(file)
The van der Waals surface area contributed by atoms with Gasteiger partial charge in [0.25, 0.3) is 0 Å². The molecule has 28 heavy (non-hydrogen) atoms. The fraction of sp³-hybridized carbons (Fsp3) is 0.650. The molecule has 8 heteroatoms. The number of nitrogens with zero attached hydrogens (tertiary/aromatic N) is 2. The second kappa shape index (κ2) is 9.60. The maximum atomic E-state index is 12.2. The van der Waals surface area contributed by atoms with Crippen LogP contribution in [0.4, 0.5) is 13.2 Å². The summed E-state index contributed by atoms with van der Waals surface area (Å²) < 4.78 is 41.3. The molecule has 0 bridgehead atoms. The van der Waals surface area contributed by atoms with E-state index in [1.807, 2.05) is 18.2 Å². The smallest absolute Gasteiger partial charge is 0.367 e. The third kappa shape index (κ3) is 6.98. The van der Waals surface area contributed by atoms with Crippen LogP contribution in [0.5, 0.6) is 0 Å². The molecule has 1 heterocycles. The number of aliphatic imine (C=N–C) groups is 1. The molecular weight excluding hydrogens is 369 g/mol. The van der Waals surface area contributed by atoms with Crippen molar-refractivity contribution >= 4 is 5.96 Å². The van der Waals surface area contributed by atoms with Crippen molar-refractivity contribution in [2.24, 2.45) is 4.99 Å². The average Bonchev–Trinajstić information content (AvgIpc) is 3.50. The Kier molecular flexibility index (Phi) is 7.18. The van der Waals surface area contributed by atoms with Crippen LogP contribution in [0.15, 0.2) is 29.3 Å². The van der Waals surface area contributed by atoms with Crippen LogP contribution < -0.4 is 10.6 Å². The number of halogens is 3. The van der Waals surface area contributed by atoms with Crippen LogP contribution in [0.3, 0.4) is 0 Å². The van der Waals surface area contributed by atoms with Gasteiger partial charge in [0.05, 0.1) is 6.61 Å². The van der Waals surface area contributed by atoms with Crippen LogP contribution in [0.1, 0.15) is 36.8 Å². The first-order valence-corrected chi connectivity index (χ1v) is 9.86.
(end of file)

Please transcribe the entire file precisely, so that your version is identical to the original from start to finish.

The van der Waals surface area contributed by atoms with Gasteiger partial charge in [0.25, 0.3) is 0 Å². The molecule has 28 heavy (non-hydrogen) atoms. The fraction of sp³-hybridized carbons (Fsp3) is 0.650. The molecule has 8 heteroatoms. The number of nitrogens with zero attached hydrogens (tertiary/aromatic N) is 2. The second kappa shape index (κ2) is 9.60. The maximum atomic E-state index is 12.2. The van der Waals surface area contributed by atoms with Crippen LogP contribution in [0.4, 0.5) is 13.2 Å². The summed E-state index contributed by atoms with van der Waals surface area (Å²) < 4.78 is 41.3. The molecule has 0 bridgehead atoms. The van der Waals surface area contributed by atoms with E-state index in [1.807, 2.05) is 18.2 Å². The smallest absolute Gasteiger partial charge is 0.367 e. The third kappa shape index (κ3) is 6.98. The van der Waals surface area contributed by atoms with Crippen LogP contribution in [0.5, 0.6) is 0 Å². The molecule has 1 heterocycles. The number of aliphatic imine (C=N–C) groups is 1. The molecular weight excluding hydrogens is 369 g/mol. The van der Waals surface area contributed by atoms with Crippen molar-refractivity contribution >= 4 is 5.96 Å². The van der Waals surface area contributed by atoms with Crippen molar-refractivity contribution in [2.24, 2.45) is 4.99 Å². The average Bonchev–Trinajstić information content (AvgIpc) is 3.50. The Kier molecular flexibility index (Phi) is 7.18. The van der Waals surface area contributed by atoms with Crippen LogP contribution in [0.15, 0.2) is 29.3 Å². The van der Waals surface area contributed by atoms with Crippen LogP contribution < -0.4 is 10.6 Å². The number of halogens is 3. The van der Waals surface area contributed by atoms with Crippen LogP contribution in [0.3, 0.4) is 0 Å². The van der Waals surface area contributed by atoms with Gasteiger partial charge in [0.05, 0.1) is 6.61 Å². The van der Waals surface area contributed by atoms with Crippen LogP contribution in [0.1, 0.15) is 36.8 Å². The first-order valence-corrected chi connectivity index (χ1v) is 9.86.